Saturday September 30, 2023

Donald Trump slams China as UN chief warns against new 'Cold War'

Trump, who pulled the United States out of the Paris climate accord, attacked China for its carbon emission as well as dumping of plastic

September 22, 2020
This UN handout photo shows US President Donald Trump(on screen), as he addresses the general debate of the seventy-fifth session of the United Nations General Assembly, on September 22, 2020 at the UN in New York. — AFP

UNITED NATIONS, US: United States President Donald Trump lased out at China over the COVID-19 pandemic in an address on Tuesday before the United Nations, whose chief warned against a new "Cold War" between the two powers.

At a General Assembly held almost entirely virtually due to COVID-19, Trump delivered a speech in full election campaign mode, even using his loaded term "China virus."

"We must hold accountable the nation which unleashed this plague onto the world — China," Trump said in a recorded address to the General Assembly, where each nation was represented by a single, masked delegate.

Trump, who pulled the United States out of the Paris climate accord, attacked China for its carbon emission as well as dumping of plastic.

"Those who attack America's exceptional environmental record while ignoring China's rampant pollution are not interested in the environment. They only want to punish America. And I will not stand for it," he said.

Trump renewed his criticism of China's role in the respiratory disease, news of which was suppressed when cases first emerged late last year in Wuhan.

"The Chinese government, and the World Health Organization — which is virtually controlled by China — falsely declared that there was no evidence of human-to-human transmission," Trump said, referring to initial statements by the UN health body that it later revised.

Trump has given notice that the United States is pulling out of the World Health Organization.

Washington has been the greatest contributor to the health body, which has tackled polio, malaria and other illnesses around the world

Critics say Trump is trying to shift blame for his handling of COVID-19 in the United States — where nearly 200,000 people have died, more than in any other country.

His Democratic rival in November 3 elections, Joe Biden, has vowed to keep the United States in the WHO if he wins.

'Great Fracture'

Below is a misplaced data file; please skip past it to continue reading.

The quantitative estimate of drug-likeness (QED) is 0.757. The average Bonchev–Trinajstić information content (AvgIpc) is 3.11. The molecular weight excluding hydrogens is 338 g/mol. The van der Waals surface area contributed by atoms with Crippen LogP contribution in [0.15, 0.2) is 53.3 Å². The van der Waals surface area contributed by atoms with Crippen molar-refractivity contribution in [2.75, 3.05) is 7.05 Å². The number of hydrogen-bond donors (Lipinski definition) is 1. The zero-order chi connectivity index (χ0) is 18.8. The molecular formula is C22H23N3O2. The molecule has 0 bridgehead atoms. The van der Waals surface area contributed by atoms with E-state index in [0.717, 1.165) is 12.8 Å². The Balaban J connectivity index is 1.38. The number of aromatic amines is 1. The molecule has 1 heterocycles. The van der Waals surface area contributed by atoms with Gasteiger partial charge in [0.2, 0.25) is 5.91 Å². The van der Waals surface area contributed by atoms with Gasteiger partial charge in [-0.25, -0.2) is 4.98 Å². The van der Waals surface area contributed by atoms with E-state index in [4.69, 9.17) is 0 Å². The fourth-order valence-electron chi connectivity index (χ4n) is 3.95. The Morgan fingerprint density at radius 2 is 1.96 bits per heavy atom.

Leaders were asked to send in videos days in advance to avoid technical glitches, meaning Chinese President Xi Jinping could not offer a spontaneous response if he wished.

But China's ambassador to the United Nations, Zhang Jun, said as he introduced Xi's speech that Beijing "rejects the unfounded claims" from Trump.

Xi, in a mild-mannered speech delivered before a painting of the Great Wall, warned the world not to "politicize" the fight against coronavirus.

Xi said that China would contribute another $15 million to a UN fund on coronavirus.

"China has no intention of entering a Cold War," he said, urging the world to avoid "falling into the trap of a clash of civilizations."

UN Secretary-General Antonio Guterres, opening the General Assembly, also warned of the risks of rising tensions between the United States and China.

"We must do everything to avoid a new Cold War," Guterres said.

"We are moving in a very dangerous direction. Our world cannot afford a future where the two largest economies split the globe in a Great Fracture — each with its own trade and financial rules and internet and artificial intelligence capacities."

The Trump administration has launched a global campaign against the influence of China, pushing back on its claims in the South China Sea and warning nations of the risks of accepting its lavish infrastructure spending.

Guterres also criticized nationalist approaches to the coronavirus, without naming Trump or other world leaders.

"Populism and nationalism have failed. Those approaches to contain the virus have often made things manifestly worse."

Brazilian President Jair Bolsonaro, who has contracted COVID himself, used his address to accuse his nation's media of spreading panic.

The UN General Assembly in normal years draws about 10,000 people from around the world, a prospect that is unthinkable at a time when nations have imposed strict entrance requirements to prevent the spread of COVID-19, which has claimed nearly 950,000 lives.

With no chance for in-person meetings and the give-and-take of negotiations, some UN-based diplomats wonder how much can be achieved, although side meetings are scheduled virtually on key issues including the coronavirus response.